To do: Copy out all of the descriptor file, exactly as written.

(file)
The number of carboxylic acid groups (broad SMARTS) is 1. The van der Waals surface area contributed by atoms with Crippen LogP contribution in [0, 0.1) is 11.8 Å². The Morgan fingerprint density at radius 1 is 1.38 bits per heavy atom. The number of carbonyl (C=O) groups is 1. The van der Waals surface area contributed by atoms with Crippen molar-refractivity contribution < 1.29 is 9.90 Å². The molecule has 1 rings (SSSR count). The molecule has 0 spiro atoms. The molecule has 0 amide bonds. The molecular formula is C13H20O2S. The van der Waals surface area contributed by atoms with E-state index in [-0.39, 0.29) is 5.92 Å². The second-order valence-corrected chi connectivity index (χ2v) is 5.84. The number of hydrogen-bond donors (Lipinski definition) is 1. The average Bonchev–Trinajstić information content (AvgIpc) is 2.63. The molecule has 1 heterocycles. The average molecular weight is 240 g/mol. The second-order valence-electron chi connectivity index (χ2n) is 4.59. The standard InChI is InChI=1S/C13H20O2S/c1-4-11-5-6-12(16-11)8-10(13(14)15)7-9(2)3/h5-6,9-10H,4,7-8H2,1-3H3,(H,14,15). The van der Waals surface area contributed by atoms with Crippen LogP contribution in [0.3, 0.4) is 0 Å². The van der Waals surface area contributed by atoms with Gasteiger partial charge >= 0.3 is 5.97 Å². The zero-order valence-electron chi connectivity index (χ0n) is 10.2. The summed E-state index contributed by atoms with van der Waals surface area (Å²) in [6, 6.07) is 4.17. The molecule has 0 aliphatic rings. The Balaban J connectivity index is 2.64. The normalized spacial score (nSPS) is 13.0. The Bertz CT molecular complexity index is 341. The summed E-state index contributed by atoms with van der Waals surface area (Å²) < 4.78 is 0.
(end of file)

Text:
The number of carboxylic acid groups (broad SMARTS) is 1. The van der Waals surface area contributed by atoms with Crippen LogP contribution in [0, 0.1) is 11.8 Å². The Morgan fingerprint density at radius 1 is 1.38 bits per heavy atom. The number of carbonyl (C=O) groups is 1. The van der Waals surface area contributed by atoms with Crippen molar-refractivity contribution < 1.29 is 9.90 Å². The molecule has 1 rings (SSSR count). The molecule has 0 spiro atoms. The molecule has 0 amide bonds. The molecular formula is C13H20O2S. The van der Waals surface area contributed by atoms with E-state index in [-0.39, 0.29) is 5.92 Å². The second-order valence-corrected chi connectivity index (χ2v) is 5.84. The number of hydrogen-bond donors (Lipinski definition) is 1. The average Bonchev–Trinajstić information content (AvgIpc) is 2.63. The molecule has 1 heterocycles. The average molecular weight is 240 g/mol. The second-order valence-electron chi connectivity index (χ2n) is 4.59. The standard InChI is InChI=1S/C13H20O2S/c1-4-11-5-6-12(16-11)8-10(13(14)15)7-9(2)3/h5-6,9-10H,4,7-8H2,1-3H3,(H,14,15). The van der Waals surface area contributed by atoms with Crippen LogP contribution in [0.3, 0.4) is 0 Å². The van der Waals surface area contributed by atoms with Gasteiger partial charge >= 0.3 is 5.97 Å². The zero-order valence-electron chi connectivity index (χ0n) is 10.2. The summed E-state index contributed by atoms with van der Waals surface area (Å²) in [6, 6.07) is 4.17. The molecule has 0 aliphatic rings. The Balaban J connectivity index is 2.64. The normalized spacial score (nSPS) is 13.0. The Bertz CT molecular complexity index is 341. The summed E-state index contributed by atoms with van der Waals surface area (Å²) < 4.78 is 0.